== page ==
In life, Sumner Redstone expended considerable energy to promote his legend as a daring and cutthroat media mogul who amassed one of the world’s largest collections of TV and film assets.

After his death at the age of 97 on Aug. 11, it became clear that Redstone’s greatest living legacy was never destined to be Paramount Pictures, or MTV or CBS or Showtime or Nickelodeon or any of the other prizes he claimed in more than a half-century of aggressive dealmaking. At a moment of massive transition for the entertainment industry, Redstone’s most significant bequest is to have laid the foundation for the first woman — his daughter, Shari Redstone — to wield power as a true boss and owner in 21st-century Hollywood.

“Perhaps his most remarkable achievement was producing a person even tougher than himself in Shari,” says Erik Gordon, professor at University of Michigan’s Ross School of Business.

Redstone had complicated relationships with both of his children, son Brent and daughter Shari. The billionaire’s family battles frequently played out on the business pages of major newspapers as the outcomes had implications for the Redstone empire. After all, Sumner Redstone was already 64 in 1987 when he expanded from the exhibition business to making multibillion-dollar bets on the entertainment companies that led him to coin the phrase “Content is king.”

Shari Redstone worked for years at the family’s National Amusements holding company, where she proved to be an innovator in running the movie theaters. On her watch, National Amusements’ were among the first theaters to offer expanded luxury touches like food and drink service.

Sumner Redstone’s iron-clad control of voting rights in Viacom and CBS Corp. made the question of succession important to shareholders after he became an octogenarian. Shari Redstone faced down industry doubts and her father’s public statements that he did not see her as capable of taking over the empire. In 2014, as it was later revealed, Sumner tried to buy out Shari’s 20% stake in National Amusements for $1 billion and force her to give up her right to lead his companies after his death.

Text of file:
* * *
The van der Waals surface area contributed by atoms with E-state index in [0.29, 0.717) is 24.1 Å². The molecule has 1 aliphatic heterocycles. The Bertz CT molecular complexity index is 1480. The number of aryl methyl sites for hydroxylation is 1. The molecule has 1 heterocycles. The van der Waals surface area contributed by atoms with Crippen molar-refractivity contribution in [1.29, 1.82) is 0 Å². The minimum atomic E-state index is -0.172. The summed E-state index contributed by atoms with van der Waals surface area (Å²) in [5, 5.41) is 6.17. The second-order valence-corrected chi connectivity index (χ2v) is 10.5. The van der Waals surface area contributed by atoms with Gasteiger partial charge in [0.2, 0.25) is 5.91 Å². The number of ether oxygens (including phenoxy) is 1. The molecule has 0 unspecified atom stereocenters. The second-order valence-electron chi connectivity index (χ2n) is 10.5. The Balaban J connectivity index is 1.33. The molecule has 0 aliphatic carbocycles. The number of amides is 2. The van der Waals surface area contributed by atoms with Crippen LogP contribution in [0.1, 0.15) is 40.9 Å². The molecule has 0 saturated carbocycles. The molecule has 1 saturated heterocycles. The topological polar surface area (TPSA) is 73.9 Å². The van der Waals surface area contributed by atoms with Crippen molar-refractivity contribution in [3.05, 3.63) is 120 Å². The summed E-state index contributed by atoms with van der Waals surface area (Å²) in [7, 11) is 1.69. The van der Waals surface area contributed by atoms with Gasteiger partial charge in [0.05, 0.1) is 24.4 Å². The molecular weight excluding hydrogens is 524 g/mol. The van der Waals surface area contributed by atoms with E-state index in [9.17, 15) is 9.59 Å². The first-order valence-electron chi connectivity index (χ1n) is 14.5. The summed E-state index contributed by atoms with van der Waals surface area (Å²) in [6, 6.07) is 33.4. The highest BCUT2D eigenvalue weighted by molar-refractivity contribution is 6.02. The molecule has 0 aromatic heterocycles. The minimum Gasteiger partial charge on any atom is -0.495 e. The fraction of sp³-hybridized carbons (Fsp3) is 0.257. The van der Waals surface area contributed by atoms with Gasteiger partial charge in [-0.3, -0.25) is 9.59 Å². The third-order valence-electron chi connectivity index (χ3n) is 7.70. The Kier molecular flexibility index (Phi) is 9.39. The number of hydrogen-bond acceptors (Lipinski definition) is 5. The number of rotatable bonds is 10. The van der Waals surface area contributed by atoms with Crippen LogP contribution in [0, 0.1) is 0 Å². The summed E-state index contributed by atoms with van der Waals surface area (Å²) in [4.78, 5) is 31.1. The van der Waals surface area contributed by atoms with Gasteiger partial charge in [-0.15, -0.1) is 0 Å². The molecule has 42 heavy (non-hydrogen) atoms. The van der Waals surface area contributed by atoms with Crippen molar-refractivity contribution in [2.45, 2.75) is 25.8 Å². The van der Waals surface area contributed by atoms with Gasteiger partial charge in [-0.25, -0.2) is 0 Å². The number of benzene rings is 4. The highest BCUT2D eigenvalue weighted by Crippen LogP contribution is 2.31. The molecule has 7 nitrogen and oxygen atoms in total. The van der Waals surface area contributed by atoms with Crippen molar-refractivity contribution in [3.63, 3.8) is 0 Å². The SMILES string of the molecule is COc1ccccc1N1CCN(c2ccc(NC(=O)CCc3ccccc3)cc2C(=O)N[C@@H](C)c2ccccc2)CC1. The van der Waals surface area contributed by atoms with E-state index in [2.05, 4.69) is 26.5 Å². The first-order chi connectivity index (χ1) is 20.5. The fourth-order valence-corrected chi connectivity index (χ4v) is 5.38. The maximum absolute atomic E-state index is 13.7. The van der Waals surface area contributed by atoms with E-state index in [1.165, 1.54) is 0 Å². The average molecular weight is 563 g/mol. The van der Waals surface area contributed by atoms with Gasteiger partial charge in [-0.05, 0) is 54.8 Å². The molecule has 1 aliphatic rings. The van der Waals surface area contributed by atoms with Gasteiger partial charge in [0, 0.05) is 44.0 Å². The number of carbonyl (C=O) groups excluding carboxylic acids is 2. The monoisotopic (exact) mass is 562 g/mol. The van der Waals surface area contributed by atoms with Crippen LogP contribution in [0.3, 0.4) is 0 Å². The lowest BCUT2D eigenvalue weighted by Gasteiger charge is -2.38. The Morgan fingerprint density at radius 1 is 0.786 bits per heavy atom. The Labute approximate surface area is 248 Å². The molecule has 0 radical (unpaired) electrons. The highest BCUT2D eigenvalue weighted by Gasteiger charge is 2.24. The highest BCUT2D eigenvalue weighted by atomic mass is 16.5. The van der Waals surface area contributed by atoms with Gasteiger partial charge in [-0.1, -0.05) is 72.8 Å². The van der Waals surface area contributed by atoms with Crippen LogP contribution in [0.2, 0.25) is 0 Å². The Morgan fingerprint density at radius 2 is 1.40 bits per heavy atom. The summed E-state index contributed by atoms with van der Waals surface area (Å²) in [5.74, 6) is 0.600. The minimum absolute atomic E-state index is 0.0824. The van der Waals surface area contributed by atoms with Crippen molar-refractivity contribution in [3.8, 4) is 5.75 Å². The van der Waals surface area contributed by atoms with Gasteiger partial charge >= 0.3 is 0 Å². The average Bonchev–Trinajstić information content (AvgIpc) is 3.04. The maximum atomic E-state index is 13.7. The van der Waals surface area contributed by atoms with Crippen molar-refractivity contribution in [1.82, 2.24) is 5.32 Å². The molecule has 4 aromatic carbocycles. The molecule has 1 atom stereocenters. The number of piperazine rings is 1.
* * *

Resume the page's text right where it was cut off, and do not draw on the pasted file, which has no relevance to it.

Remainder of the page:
Within a year of that offer, Sumner Redstone’s life changed dramatically. In October 2015, Shari Redstone took action to straighten out the business affairs of her father, whose appetite for female companions was well known. Shari Redstone ejected two former girlfriends of her father’s from his Beverly Park home and took a firm hand in guiding his health care decisions as he became more dependent on caregivers.

From there, Shari went on a quest to revamp the leadership of Viacom and CBS and to exert her influence over the governance of the Redstone family trust that is the inheritor of Sumner Redstone’s holdings. Methodically, she flexed her legal and corporate muscle to remove former Viacom CEO Philippe Dauman, Sumner’s longtime lawyer, as leader of the struggling company and as key figure in the Redstone trust.

Waging the kind of campaign her father employed to land Viacom and Paramount Pictures in the 1980s and ’90s, Shari moved on to revamp the boards of Viacom and CBS, including ousting longtime CBS chief Leslie Moonves. The last major piece fell into place in December when she realized her desire to reunite Viacom and CBS formally under one roof — some 14 years after they were split into separate companies by her father in frustration over Viacom’s sagging stock price.

Shari Redstone still has plenty of detractors. She may well face challenges from within her extended family to aspects of her father’s estate and how she handled the revamp of the family trust amid a flurry of litigation in 2016. But after the past five years, few would doubt that she has the same kind of Boston-bred toughness that marked Sumner Redstone in his heyday.

“Shari had to wrestle with her own father and doubly prove herself before industry players stopped looking at her as Sumner’s daughter and took her seriously,” Gordon says.

As a woman, Shari Redstone is a trailblazer. As a media magnate, she is forced to grapple with a dilemma her father never faced — namely, whether even the newly merged ViacomCBS is too small to compete in the increasingly global village of entertainment. Speculation about her willingness to sell the crown jewels began as soon as word of Sumner’s death hit the news cycle.

Friends of Shari Redstone say that her track record to date speaks volumes about her skill and her dedication to preserving and protecting all that her father built.

“I have been so impressed by the way Shari worked her way through the myriad of issues she has faced over the past several years. She set a plan, stuck to it and came out exactly where she wanted to,” says Tony Vinciquerra, chairman-CEO of Sony Pictures Entertainment. “If you think of all the constituencies she was facing, it is remarkable. Shari is the real deal. Above all, she did it with grace, patience and a passion to see the businesses her father created get to the next level.”